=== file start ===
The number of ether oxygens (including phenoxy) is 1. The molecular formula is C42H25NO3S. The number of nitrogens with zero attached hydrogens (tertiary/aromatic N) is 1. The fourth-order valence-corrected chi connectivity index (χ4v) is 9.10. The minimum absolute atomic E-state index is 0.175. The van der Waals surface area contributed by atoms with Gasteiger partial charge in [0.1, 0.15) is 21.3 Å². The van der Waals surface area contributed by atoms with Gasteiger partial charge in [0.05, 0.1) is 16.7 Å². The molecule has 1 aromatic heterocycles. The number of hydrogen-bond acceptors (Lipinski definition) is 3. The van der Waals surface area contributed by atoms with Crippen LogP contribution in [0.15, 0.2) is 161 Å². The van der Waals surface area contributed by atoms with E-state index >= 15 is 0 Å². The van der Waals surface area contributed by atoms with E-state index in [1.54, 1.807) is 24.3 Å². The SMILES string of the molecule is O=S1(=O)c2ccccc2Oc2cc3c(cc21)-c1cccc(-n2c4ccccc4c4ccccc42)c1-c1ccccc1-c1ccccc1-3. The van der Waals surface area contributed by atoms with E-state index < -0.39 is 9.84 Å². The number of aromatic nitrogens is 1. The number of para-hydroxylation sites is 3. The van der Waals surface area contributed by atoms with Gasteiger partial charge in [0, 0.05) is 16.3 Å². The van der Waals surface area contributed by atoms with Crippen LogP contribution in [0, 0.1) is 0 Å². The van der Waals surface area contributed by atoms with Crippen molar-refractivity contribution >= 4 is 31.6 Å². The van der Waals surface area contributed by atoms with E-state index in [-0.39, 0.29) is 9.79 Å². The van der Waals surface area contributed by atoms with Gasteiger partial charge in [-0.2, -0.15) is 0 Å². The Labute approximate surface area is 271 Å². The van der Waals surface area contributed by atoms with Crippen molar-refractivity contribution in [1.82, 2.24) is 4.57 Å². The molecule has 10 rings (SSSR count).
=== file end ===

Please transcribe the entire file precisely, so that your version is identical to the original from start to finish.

The number of ether oxygens (including phenoxy) is 1. The molecular formula is C42H25NO3S. The number of nitrogens with zero attached hydrogens (tertiary/aromatic N) is 1. The fourth-order valence-corrected chi connectivity index (χ4v) is 9.10. The minimum absolute atomic E-state index is 0.175. The van der Waals surface area contributed by atoms with Gasteiger partial charge in [0.1, 0.15) is 21.3 Å². The van der Waals surface area contributed by atoms with Gasteiger partial charge in [0.05, 0.1) is 16.7 Å². The molecule has 1 aromatic heterocycles. The number of hydrogen-bond acceptors (Lipinski definition) is 3. The van der Waals surface area contributed by atoms with Crippen LogP contribution in [0.15, 0.2) is 161 Å². The van der Waals surface area contributed by atoms with E-state index >= 15 is 0 Å². The van der Waals surface area contributed by atoms with E-state index in [1.54, 1.807) is 24.3 Å². The SMILES string of the molecule is O=S1(=O)c2ccccc2Oc2cc3c(cc21)-c1cccc(-n2c4ccccc4c4ccccc42)c1-c1ccccc1-c1ccccc1-3. The van der Waals surface area contributed by atoms with E-state index < -0.39 is 9.84 Å². The number of aromatic nitrogens is 1. The number of para-hydroxylation sites is 3. The van der Waals surface area contributed by atoms with Gasteiger partial charge in [0, 0.05) is 16.3 Å². The van der Waals surface area contributed by atoms with Crippen LogP contribution in [0, 0.1) is 0 Å². The van der Waals surface area contributed by atoms with Crippen molar-refractivity contribution >= 4 is 31.6 Å². The van der Waals surface area contributed by atoms with E-state index in [-0.39, 0.29) is 9.79 Å². The van der Waals surface area contributed by atoms with Gasteiger partial charge in [-0.2, -0.15) is 0 Å². The Labute approximate surface area is 271 Å². The van der Waals surface area contributed by atoms with Crippen molar-refractivity contribution in [1.82, 2.24) is 4.57 Å². The molecule has 10 rings (SSSR count).